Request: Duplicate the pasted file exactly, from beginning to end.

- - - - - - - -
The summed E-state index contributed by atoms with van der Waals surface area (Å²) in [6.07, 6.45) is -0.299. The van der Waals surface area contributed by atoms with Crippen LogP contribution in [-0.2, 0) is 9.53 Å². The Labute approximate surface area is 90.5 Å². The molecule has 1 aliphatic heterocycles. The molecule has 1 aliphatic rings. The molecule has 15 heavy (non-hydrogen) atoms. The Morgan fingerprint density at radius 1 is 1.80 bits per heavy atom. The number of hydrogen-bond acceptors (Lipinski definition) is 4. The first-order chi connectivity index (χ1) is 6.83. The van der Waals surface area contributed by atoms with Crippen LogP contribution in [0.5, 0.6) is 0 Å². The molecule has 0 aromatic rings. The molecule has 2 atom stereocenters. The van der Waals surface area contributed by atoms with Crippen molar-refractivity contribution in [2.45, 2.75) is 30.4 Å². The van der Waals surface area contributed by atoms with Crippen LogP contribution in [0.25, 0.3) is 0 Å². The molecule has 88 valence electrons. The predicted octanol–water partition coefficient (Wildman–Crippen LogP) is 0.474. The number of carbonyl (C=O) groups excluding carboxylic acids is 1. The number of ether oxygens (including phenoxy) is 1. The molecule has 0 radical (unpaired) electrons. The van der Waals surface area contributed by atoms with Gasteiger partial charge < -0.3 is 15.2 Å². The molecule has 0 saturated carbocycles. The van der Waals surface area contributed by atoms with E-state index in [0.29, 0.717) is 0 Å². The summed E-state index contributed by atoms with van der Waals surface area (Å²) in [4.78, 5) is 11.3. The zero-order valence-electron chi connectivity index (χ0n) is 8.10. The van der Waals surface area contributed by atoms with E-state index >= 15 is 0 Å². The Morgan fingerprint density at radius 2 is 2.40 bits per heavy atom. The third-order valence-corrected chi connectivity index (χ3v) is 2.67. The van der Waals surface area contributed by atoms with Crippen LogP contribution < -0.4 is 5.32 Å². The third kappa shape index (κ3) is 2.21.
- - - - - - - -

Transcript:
The summed E-state index contributed by atoms with van der Waals surface area (Å²) in [6.07, 6.45) is -0.299. The van der Waals surface area contributed by atoms with Crippen LogP contribution in [-0.2, 0) is 9.53 Å². The Labute approximate surface area is 90.5 Å². The molecule has 1 aliphatic heterocycles. The molecule has 1 aliphatic rings. The molecule has 15 heavy (non-hydrogen) atoms. The Morgan fingerprint density at radius 1 is 1.80 bits per heavy atom. The number of hydrogen-bond acceptors (Lipinski definition) is 4. The first-order chi connectivity index (χ1) is 6.83. The van der Waals surface area contributed by atoms with Crippen LogP contribution in [0.5, 0.6) is 0 Å². The molecule has 0 aromatic rings. The molecule has 2 atom stereocenters. The van der Waals surface area contributed by atoms with Crippen molar-refractivity contribution in [2.45, 2.75) is 30.4 Å². The van der Waals surface area contributed by atoms with Crippen LogP contribution in [0.25, 0.3) is 0 Å². The molecule has 88 valence electrons. The predicted octanol–water partition coefficient (Wildman–Crippen LogP) is 0.474. The number of carbonyl (C=O) groups excluding carboxylic acids is 1. The number of ether oxygens (including phenoxy) is 1. The molecule has 0 radical (unpaired) electrons. The van der Waals surface area contributed by atoms with Gasteiger partial charge < -0.3 is 15.2 Å². The molecule has 0 saturated carbocycles. The van der Waals surface area contributed by atoms with E-state index in [0.29, 0.717) is 0 Å². The summed E-state index contributed by atoms with van der Waals surface area (Å²) in [4.78, 5) is 11.3. The zero-order valence-electron chi connectivity index (χ0n) is 8.10. The van der Waals surface area contributed by atoms with E-state index >= 15 is 0 Å². The Morgan fingerprint density at radius 2 is 2.40 bits per heavy atom. The third-order valence-corrected chi connectivity index (χ3v) is 2.67. The van der Waals surface area contributed by atoms with Crippen LogP contribution < -0.4 is 5.32 Å². The third kappa shape index (κ3) is 2.21.